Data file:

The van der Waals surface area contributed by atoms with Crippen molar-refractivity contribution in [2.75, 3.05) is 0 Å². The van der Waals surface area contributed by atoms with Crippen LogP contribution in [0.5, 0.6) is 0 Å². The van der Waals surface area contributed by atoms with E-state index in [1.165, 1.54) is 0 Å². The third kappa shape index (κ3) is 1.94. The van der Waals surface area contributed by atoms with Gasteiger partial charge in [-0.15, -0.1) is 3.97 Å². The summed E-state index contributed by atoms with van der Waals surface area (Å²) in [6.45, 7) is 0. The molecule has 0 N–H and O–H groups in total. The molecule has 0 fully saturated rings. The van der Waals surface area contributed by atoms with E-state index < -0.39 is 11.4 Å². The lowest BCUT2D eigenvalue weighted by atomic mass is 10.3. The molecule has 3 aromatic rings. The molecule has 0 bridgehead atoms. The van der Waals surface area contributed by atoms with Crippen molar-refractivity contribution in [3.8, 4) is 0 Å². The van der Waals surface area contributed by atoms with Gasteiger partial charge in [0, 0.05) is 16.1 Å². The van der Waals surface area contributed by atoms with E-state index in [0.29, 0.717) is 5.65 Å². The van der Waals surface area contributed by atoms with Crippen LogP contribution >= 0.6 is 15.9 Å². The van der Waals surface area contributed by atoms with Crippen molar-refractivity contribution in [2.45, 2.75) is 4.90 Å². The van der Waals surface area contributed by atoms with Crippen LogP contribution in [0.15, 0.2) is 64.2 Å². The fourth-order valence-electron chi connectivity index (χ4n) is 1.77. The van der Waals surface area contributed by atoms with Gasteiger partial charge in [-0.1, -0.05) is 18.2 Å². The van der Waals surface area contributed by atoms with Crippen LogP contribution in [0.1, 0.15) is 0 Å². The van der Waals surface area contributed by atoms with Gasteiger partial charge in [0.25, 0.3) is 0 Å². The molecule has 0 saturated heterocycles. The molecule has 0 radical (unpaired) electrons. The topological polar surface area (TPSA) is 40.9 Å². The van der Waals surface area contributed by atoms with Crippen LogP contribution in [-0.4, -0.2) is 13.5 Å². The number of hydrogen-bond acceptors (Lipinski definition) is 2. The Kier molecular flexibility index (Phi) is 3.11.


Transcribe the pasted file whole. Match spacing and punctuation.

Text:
The van der Waals surface area contributed by atoms with Crippen molar-refractivity contribution in [2.75, 3.05) is 0 Å². The van der Waals surface area contributed by atoms with Crippen LogP contribution in [0.5, 0.6) is 0 Å². The van der Waals surface area contributed by atoms with E-state index in [1.165, 1.54) is 0 Å². The third kappa shape index (κ3) is 1.94. The van der Waals surface area contributed by atoms with Gasteiger partial charge in [-0.15, -0.1) is 3.97 Å². The summed E-state index contributed by atoms with van der Waals surface area (Å²) in [6.45, 7) is 0. The molecule has 0 N–H and O–H groups in total. The molecule has 0 fully saturated rings. The van der Waals surface area contributed by atoms with E-state index < -0.39 is 11.4 Å². The lowest BCUT2D eigenvalue weighted by atomic mass is 10.3. The molecule has 3 aromatic rings. The molecule has 0 bridgehead atoms. The van der Waals surface area contributed by atoms with Crippen molar-refractivity contribution in [3.8, 4) is 0 Å². The van der Waals surface area contributed by atoms with Gasteiger partial charge in [0, 0.05) is 16.1 Å². The van der Waals surface area contributed by atoms with E-state index in [0.29, 0.717) is 5.65 Å². The van der Waals surface area contributed by atoms with Crippen LogP contribution >= 0.6 is 15.9 Å². The van der Waals surface area contributed by atoms with Crippen molar-refractivity contribution in [2.45, 2.75) is 4.90 Å². The van der Waals surface area contributed by atoms with Crippen LogP contribution in [0.15, 0.2) is 64.2 Å². The fourth-order valence-electron chi connectivity index (χ4n) is 1.77. The van der Waals surface area contributed by atoms with Gasteiger partial charge in [-0.1, -0.05) is 18.2 Å². The van der Waals surface area contributed by atoms with Crippen LogP contribution in [0.1, 0.15) is 0 Å². The van der Waals surface area contributed by atoms with Gasteiger partial charge in [0.25, 0.3) is 0 Å². The molecule has 0 saturated heterocycles. The molecule has 0 radical (unpaired) electrons. The topological polar surface area (TPSA) is 40.9 Å². The van der Waals surface area contributed by atoms with Crippen LogP contribution in [-0.4, -0.2) is 13.5 Å². The number of hydrogen-bond acceptors (Lipinski definition) is 2. The Kier molecular flexibility index (Phi) is 3.11.